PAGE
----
Optimizing your plant to achieve ideal pipeline quality of gas specification
Enrich the upstream processes of your gas plant using Pall’s custom solutions for your needs
The dehydration process utilizes glycol solvents to remove water from wet natural gas. The wet gas is contacted with lean glycol in the contactor tower. The rich glycol then flows into the regenerator, where heat separates the glycol from water, making it available for reuse. Water vapor exits at this regeneration stage and the process continues.
How do you use Glycol Dehydration to meet your plant needs?
In a more generalized idea, a plant’s goal is to achieve or exceed natural gas production quotas via a reliable treatment of wet gases, and maintain process reliability for consistency of production with minimum downtime. In the section below, we’ve laid out some of the most commonly faced challenges and their solutions, so you can iterate better along with Pall to increase a plant’s reliability:
- Let’s assume your plant is facing low production rates along with foaming and high water content sales gas, how do you achieve on-spec sales gas quality?
Without a doubt, our engineers recommend that you improve your dehydration productivity and reliability with effective liquid and solid removal upstream of the contactor to protect the glycol loop from foaming and fouling. Some effective methods of implementing this are:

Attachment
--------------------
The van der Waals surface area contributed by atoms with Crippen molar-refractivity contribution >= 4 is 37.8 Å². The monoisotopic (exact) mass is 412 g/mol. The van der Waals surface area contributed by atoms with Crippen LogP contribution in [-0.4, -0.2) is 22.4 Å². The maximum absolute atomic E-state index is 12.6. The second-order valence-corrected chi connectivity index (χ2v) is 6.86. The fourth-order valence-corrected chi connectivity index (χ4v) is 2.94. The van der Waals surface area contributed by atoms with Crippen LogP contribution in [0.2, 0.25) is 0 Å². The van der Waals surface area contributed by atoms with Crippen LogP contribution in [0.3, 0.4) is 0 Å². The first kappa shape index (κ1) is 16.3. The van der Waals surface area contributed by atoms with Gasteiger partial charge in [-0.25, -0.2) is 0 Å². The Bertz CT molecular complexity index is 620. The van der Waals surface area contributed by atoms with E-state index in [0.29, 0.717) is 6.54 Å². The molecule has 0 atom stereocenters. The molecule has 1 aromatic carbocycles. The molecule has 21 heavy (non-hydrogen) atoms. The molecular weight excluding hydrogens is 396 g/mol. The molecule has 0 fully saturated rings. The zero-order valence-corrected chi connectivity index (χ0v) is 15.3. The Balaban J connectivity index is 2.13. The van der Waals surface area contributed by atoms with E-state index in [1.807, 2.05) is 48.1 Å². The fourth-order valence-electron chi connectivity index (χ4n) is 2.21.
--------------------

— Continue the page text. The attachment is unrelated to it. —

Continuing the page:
- KO pots, mesh pads, cyclonic devices and conventional filter-separators may not effectively remove aerosol-sized liquid hydrocarbon droplets or fine solids.
- High efficiency SepraSol™ Plus liquid/gas coalescers and Medallion™ HP liquid/gas coalescers provide 99.999% removal at 0.3 microns per the DOP test and 1 ppb downstream per the modified ANSI/CAGI-400-1999 test procedure. Both offer excellent foaming protection.
- High efficiency coalescers can also be used downstream of the contactor on the dry gas to recover glycol mechanical losses and prevent carryover of glycol downstream.
2. Let’s assume your plant is facing poor dehydration performance and increased maintenance due to fouling of the contactor, lean-rich exchanger, generator and reboiler from dirty glycol, then how do you minimize operation and maintenance costs?
With a prime goal to reduce the gaps in productivity, reliability and gas water content through effective solids control in the glycol loop, here is what you must do:
- Solid particle contaminants in glycol systems are mostly very fine corrosion products that may not be adequately removed by filters that exhibit unloading, media migration, channeling or poor sealing.
- Therefore, a range of absolute and nominal rated filter elements is available to reduce suspended solids to <5 ppmw, keep the glycol clear in color, and reduce related foaming and fouling issues.
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